No, it is one of the more difficult biology subspecialties simply because of the sheer volume I concepts that you have to understand, like all the differences in metabolism of the various bacteria and fungi, and the different life cycles of Protozoa. There's a lot of very complex ideas in Microbiology.

Are microbiologists in demand in UK? ›

There are about 550 bioscience companies in the UK employing more than 40,000 people, many of whom are microbiologists. Clusters of bioscience companies are found in Oxford, Cambridge, London, Edinburgh and Nottingham. The demand for microbiologists is increasing.

How do I become an NHS microbiologist? ›

you must have a 1st or 2.1 either in an undergraduate honours degree or an integrated master's degree in a pure or applied science subject relevant to the specialism for which you are applying.

What does a microbiologist do in the NHS? ›

prepare cultures of micro-organisms. use a variety of tests and procedures to identify and classify organisms to help analyse and support the response to infection. help to develop and improve tests to diagnose infectious disease, through ongoing improvement and innovation.

Where can a microbiologist work in UK? ›

Typical employers include:
  • healthcare organisations such as the NHS and private hospitals.
  • public health organisations such as Public Health England.
  • environmental organisations.
  • industry - food and drink, petroleum, pharmaceuticals, toiletries, water and biotechnology companies.
  • forensic science laboratories.

How long does it take to become a microbiologist UK? ›

How long will it take? After your CMT or ACCS, training to be a consultant medical microbiologist takes four years if you're training full-time. You'll spend two years in Combined Infection Training, and two years of higher specialty training in medical microbiology.

How do I become a microbiologist UK? ›

You could do a degree in a subject like microbiology, biology or biological science. Some employers may ask for a relevant postgraduate qualification and work experience. You may be able to do an integrated postgraduate master's qualification like a MBiolSci, MBiol or MSci.

What is the highest paying job in microbiology? ›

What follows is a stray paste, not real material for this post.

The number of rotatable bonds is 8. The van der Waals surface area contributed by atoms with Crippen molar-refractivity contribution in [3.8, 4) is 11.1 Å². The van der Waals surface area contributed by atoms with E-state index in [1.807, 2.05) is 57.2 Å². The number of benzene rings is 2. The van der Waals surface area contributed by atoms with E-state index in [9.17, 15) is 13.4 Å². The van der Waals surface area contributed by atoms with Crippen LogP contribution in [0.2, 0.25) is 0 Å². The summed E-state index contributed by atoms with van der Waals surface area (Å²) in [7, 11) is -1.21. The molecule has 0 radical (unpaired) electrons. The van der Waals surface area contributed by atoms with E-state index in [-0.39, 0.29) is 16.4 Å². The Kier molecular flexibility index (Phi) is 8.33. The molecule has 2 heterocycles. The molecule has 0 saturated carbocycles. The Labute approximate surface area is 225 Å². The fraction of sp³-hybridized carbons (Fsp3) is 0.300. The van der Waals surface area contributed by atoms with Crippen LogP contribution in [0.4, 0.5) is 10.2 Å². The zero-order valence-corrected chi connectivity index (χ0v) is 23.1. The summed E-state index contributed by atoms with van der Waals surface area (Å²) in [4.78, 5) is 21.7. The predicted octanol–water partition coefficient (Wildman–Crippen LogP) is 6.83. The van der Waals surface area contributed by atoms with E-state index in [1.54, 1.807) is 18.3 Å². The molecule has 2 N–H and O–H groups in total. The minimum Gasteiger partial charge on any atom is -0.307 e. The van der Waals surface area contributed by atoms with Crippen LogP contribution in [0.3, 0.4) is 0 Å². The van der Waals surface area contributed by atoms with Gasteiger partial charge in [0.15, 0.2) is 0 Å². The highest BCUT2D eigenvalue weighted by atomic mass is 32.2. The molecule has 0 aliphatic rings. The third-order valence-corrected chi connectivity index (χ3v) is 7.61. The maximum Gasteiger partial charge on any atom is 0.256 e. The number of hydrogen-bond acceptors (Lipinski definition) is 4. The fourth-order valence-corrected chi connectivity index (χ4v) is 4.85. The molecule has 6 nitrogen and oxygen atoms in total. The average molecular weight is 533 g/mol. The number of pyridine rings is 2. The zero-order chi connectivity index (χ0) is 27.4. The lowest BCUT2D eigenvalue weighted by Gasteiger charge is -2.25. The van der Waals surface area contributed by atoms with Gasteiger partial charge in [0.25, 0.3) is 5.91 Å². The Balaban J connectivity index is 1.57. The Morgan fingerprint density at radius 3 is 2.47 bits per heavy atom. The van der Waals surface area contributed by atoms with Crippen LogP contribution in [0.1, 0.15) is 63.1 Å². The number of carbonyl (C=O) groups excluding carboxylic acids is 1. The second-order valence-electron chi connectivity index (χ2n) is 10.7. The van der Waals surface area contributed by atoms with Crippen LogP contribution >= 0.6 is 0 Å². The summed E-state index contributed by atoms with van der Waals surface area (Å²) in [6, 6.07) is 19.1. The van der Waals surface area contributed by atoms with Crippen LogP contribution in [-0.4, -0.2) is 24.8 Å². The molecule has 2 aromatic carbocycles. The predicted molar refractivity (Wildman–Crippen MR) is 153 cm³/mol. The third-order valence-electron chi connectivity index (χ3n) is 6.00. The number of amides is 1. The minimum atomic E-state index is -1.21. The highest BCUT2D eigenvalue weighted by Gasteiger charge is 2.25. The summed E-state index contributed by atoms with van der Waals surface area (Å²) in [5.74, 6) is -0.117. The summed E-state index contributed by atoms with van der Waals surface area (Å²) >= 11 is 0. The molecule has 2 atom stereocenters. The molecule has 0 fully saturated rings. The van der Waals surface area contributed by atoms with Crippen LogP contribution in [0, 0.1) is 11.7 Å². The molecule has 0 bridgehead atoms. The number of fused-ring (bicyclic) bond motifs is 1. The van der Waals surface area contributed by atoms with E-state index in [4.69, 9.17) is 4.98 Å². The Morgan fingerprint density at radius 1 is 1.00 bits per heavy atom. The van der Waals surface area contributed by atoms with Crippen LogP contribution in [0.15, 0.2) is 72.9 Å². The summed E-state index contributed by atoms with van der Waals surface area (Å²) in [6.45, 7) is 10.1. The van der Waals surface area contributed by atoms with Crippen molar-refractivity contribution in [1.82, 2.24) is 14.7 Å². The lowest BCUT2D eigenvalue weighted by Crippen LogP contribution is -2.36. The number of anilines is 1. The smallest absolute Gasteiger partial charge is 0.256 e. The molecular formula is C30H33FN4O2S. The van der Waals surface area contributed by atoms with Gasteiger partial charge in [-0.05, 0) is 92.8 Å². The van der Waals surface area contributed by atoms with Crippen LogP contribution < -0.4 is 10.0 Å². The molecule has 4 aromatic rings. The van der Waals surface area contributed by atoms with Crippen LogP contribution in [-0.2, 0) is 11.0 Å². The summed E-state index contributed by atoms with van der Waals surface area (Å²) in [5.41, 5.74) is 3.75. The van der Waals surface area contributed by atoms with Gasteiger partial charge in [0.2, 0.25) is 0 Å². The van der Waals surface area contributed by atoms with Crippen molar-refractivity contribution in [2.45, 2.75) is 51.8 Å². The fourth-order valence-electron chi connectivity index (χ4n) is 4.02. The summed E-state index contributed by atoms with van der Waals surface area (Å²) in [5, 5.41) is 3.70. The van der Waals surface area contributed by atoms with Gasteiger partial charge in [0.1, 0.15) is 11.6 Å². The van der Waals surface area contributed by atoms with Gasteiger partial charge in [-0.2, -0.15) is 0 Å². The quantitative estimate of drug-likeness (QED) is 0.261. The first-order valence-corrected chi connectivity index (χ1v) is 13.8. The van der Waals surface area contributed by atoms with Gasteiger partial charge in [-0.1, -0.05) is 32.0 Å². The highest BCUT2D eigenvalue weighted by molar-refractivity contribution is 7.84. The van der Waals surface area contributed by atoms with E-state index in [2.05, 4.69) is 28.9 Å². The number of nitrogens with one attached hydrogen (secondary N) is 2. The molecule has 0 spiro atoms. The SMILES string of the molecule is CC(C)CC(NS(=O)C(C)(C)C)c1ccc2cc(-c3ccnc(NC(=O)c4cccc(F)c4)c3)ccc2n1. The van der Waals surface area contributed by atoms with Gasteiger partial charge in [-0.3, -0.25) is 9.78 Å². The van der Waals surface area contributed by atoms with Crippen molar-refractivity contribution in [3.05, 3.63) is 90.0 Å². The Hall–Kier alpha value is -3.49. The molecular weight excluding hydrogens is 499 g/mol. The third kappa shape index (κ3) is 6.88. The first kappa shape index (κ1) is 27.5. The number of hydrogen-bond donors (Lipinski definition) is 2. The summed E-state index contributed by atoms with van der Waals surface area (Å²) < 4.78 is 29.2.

10 Highest Paying Microbiology Jobs to Consider
  • #6. Microbiology Research Assistant.
  • #5. Quality Control Microbiologist.
  • #4. Biological and Medical Scientists.
  • #3. Medical Laboratory Scientists.
  • #2. Bacteriologist.
  • #1. Microbiology Research Scientist.
  • Conclusion.
  • Similar articles.
2 Oct 2022

Which microbiology field is best? ›

A medical biotechnologist could produce medicines using techniques such as cell culture.
  • Clinical Laboratory Scientists. ...
  • Food Scientists and Technologists. ...
  • Immunologists. ...
  • Parasitologists. ...
  • Pharmaceutical Scientists and Technologists. ...
  • Sales. ...
  • Science Writers. ...
  • Teachers and Professors.
1 Sept 2016

Is microbiologist a good career? ›

Yes, microbiology is a good career.

Microbiologists typically work in laboratories, offices, and industrial settings, where they conduct experiments and analyze the results. Microbiologists who work with dangerous organisms must follow strict safety procedures to avoid contamination.

Which course is best after MSc microbiology? ›

After MSc, you can pursue career either in academics or research organization/ research laboratories. There is ample opportunities to work in research lab or research organizations as microbiologist. Minimum requirement to get job in research organization is masters, however, PhD is highly desirable.

Do microbiologists work in hospitals? ›

Microbiologists are essential in helping us to treat diseases. Many work as biomedical scientists in hospitals and laboratories: testing samples of body tissue, blood and fluids to diagnose infections, monitor treatments or track disease outbreaks.

How do I become an NHS microbiologist? ›

you must have a 1st or 2.1 either in an undergraduate honours degree or an integrated master's degree in a pure or applied science subject relevant to the specialism for which you are applying.

What do microbiologists do in the UK? ›

Medical microbiologists support and oversee the prevention, diagnosis and treatment of illness caused by microorganisms (viruses, fungi and parasites). They identify the best treatment for particular infectious diseases and monitor patients following treatment.

How difficult is microbiology? ›

So, is microbiology hard? Microbiology is a hard subject to study. It's very detail heavy; requiring you to remember a lot of facts about microscopic organisms, morphologies and modes of action. Without some basic knowledge of biology and chemistry, or the ability to memorize things easily, it's likely you'll struggle.

Can microbiologist treat patients? ›

Microbiologists and virologists diagnose, treat and prevent the spread of infection, making a major contribution to clinical infection management. Both roles demand excellent clinical skills as well as first-class laboratory knowledge.

Can a microbiologist become a doctor? ›

If you have an undergraduate degree in medical microbiology you should be qualified for entry to a course leading to the M. D. However, you will need to score well on the MCAT. You may also be required to take some additional science classes, depending on what your degree included.

Are microbiologists highly paid? ›

can expect the most salary in California, where they receive an average job salary of just about $116,630.

What is the salary of MSc microbiologist? ›

Microbiologist salary in India ranges between ₹ 1.0 Lakhs to ₹ 5.0 Lakhs with an average annual salary of ₹ 2.5 Lakhs.

Is microbiology better than nursing? ›

Both can give a good career satisfaction and it all depends on one's inclination. If you like taking care of people, nursing is the choice, but if you prefer to work in the lab, then it's microbiology.